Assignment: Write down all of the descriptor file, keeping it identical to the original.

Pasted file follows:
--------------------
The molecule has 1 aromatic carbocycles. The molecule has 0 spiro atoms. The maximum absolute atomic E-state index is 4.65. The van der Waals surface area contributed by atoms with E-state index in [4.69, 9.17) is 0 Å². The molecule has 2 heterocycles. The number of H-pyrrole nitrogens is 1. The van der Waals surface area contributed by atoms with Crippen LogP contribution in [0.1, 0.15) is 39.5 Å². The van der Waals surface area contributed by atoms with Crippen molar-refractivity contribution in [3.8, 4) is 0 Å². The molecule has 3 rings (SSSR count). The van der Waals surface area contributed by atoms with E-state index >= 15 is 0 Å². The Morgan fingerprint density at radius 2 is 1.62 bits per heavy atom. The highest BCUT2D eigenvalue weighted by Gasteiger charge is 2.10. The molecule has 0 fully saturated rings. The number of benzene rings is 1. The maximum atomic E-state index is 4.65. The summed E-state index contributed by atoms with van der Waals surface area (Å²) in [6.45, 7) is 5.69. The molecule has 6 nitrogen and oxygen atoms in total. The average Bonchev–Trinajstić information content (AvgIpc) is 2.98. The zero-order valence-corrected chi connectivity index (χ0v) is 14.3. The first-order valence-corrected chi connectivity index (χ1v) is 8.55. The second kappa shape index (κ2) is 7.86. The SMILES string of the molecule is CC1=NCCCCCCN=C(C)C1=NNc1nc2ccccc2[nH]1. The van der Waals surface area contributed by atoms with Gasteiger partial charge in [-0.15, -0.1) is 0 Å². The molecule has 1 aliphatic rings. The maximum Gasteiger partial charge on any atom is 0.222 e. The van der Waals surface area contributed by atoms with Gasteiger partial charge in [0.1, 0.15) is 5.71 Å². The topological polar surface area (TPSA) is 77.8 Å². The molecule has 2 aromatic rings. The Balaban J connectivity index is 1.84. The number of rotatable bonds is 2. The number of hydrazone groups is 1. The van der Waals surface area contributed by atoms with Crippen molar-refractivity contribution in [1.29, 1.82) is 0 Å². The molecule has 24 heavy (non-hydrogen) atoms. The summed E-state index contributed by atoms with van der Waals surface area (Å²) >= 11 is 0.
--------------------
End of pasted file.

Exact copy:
The molecule has 1 aromatic carbocycles. The molecule has 0 spiro atoms. The maximum absolute atomic E-state index is 4.65. The van der Waals surface area contributed by atoms with E-state index in [4.69, 9.17) is 0 Å². The molecule has 2 heterocycles. The number of H-pyrrole nitrogens is 1. The van der Waals surface area contributed by atoms with Crippen LogP contribution in [0.1, 0.15) is 39.5 Å². The van der Waals surface area contributed by atoms with Crippen molar-refractivity contribution in [3.8, 4) is 0 Å². The molecule has 3 rings (SSSR count). The van der Waals surface area contributed by atoms with E-state index >= 15 is 0 Å². The Morgan fingerprint density at radius 2 is 1.62 bits per heavy atom. The highest BCUT2D eigenvalue weighted by Gasteiger charge is 2.10. The molecule has 0 fully saturated rings. The number of benzene rings is 1. The maximum atomic E-state index is 4.65. The summed E-state index contributed by atoms with van der Waals surface area (Å²) in [6.45, 7) is 5.69. The molecule has 6 nitrogen and oxygen atoms in total. The average Bonchev–Trinajstić information content (AvgIpc) is 2.98. The zero-order valence-corrected chi connectivity index (χ0v) is 14.3. The first-order valence-corrected chi connectivity index (χ1v) is 8.55. The second kappa shape index (κ2) is 7.86. The SMILES string of the molecule is CC1=NCCCCCCN=C(C)C1=NNc1nc2ccccc2[nH]1. The van der Waals surface area contributed by atoms with Gasteiger partial charge in [-0.15, -0.1) is 0 Å². The molecule has 1 aliphatic rings. The maximum Gasteiger partial charge on any atom is 0.222 e. The van der Waals surface area contributed by atoms with Gasteiger partial charge in [0.1, 0.15) is 5.71 Å². The topological polar surface area (TPSA) is 77.8 Å². The molecule has 2 aromatic rings. The Balaban J connectivity index is 1.84. The number of rotatable bonds is 2. The number of hydrazone groups is 1. The van der Waals surface area contributed by atoms with Crippen molar-refractivity contribution in [1.29, 1.82) is 0 Å². The molecule has 24 heavy (non-hydrogen) atoms. The summed E-state index contributed by atoms with van der Waals surface area (Å²) >= 11 is 0.